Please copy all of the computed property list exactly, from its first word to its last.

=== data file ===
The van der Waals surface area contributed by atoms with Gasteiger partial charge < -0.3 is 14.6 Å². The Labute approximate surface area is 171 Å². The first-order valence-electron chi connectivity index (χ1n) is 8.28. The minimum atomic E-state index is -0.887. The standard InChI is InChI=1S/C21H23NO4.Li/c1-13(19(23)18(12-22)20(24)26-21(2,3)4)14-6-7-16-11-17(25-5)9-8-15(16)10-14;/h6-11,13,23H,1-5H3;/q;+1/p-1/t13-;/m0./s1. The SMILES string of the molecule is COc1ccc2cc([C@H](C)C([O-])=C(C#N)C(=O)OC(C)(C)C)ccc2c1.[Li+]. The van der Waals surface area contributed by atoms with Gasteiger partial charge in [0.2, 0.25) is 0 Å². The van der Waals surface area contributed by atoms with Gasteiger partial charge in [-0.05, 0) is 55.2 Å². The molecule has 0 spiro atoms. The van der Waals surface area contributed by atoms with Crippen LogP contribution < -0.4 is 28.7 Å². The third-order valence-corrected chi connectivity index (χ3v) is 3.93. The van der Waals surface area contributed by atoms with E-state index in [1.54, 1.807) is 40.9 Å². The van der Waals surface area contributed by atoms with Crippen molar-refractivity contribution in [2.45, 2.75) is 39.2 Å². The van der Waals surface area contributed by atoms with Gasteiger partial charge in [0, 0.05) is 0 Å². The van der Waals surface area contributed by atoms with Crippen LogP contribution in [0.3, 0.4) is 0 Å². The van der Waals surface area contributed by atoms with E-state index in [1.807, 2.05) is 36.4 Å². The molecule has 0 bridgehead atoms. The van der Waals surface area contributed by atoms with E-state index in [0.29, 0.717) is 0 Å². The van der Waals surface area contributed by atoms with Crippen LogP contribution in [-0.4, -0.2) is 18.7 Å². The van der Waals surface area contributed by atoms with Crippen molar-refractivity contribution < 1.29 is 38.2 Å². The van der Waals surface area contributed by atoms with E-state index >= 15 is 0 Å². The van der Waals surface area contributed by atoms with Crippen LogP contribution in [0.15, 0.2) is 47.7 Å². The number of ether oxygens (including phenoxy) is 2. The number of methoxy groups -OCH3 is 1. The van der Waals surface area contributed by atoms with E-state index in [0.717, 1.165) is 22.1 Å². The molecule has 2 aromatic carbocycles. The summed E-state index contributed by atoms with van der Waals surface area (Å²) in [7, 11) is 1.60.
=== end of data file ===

The van der Waals surface area contributed by atoms with Gasteiger partial charge < -0.3 is 14.6 Å². The Labute approximate surface area is 171 Å². The first-order valence-electron chi connectivity index (χ1n) is 8.28. The minimum atomic E-state index is -0.887. The standard InChI is InChI=1S/C21H23NO4.Li/c1-13(19(23)18(12-22)20(24)26-21(2,3)4)14-6-7-16-11-17(25-5)9-8-15(16)10-14;/h6-11,13,23H,1-5H3;/q;+1/p-1/t13-;/m0./s1. The SMILES string of the molecule is COc1ccc2cc([C@H](C)C([O-])=C(C#N)C(=O)OC(C)(C)C)ccc2c1.[Li+]. The van der Waals surface area contributed by atoms with Gasteiger partial charge in [0.2, 0.25) is 0 Å². The van der Waals surface area contributed by atoms with Gasteiger partial charge in [-0.05, 0) is 55.2 Å². The molecule has 0 spiro atoms. The van der Waals surface area contributed by atoms with Crippen LogP contribution < -0.4 is 28.7 Å². The third-order valence-corrected chi connectivity index (χ3v) is 3.93. The van der Waals surface area contributed by atoms with E-state index in [1.54, 1.807) is 40.9 Å². The van der Waals surface area contributed by atoms with Crippen molar-refractivity contribution in [2.45, 2.75) is 39.2 Å². The van der Waals surface area contributed by atoms with Gasteiger partial charge in [0, 0.05) is 0 Å². The van der Waals surface area contributed by atoms with Crippen LogP contribution in [0.3, 0.4) is 0 Å². The van der Waals surface area contributed by atoms with E-state index in [1.807, 2.05) is 36.4 Å². The molecule has 0 bridgehead atoms. The van der Waals surface area contributed by atoms with E-state index in [0.29, 0.717) is 0 Å². The van der Waals surface area contributed by atoms with Crippen LogP contribution in [-0.4, -0.2) is 18.7 Å². The van der Waals surface area contributed by atoms with Crippen molar-refractivity contribution < 1.29 is 38.2 Å². The van der Waals surface area contributed by atoms with E-state index >= 15 is 0 Å². The van der Waals surface area contributed by atoms with Crippen LogP contribution in [0.15, 0.2) is 47.7 Å². The number of ether oxygens (including phenoxy) is 2. The number of methoxy groups -OCH3 is 1. The van der Waals surface area contributed by atoms with E-state index in [0.717, 1.165) is 22.1 Å². The molecule has 2 aromatic carbocycles. The summed E-state index contributed by atoms with van der Waals surface area (Å²) in [7, 11) is 1.60.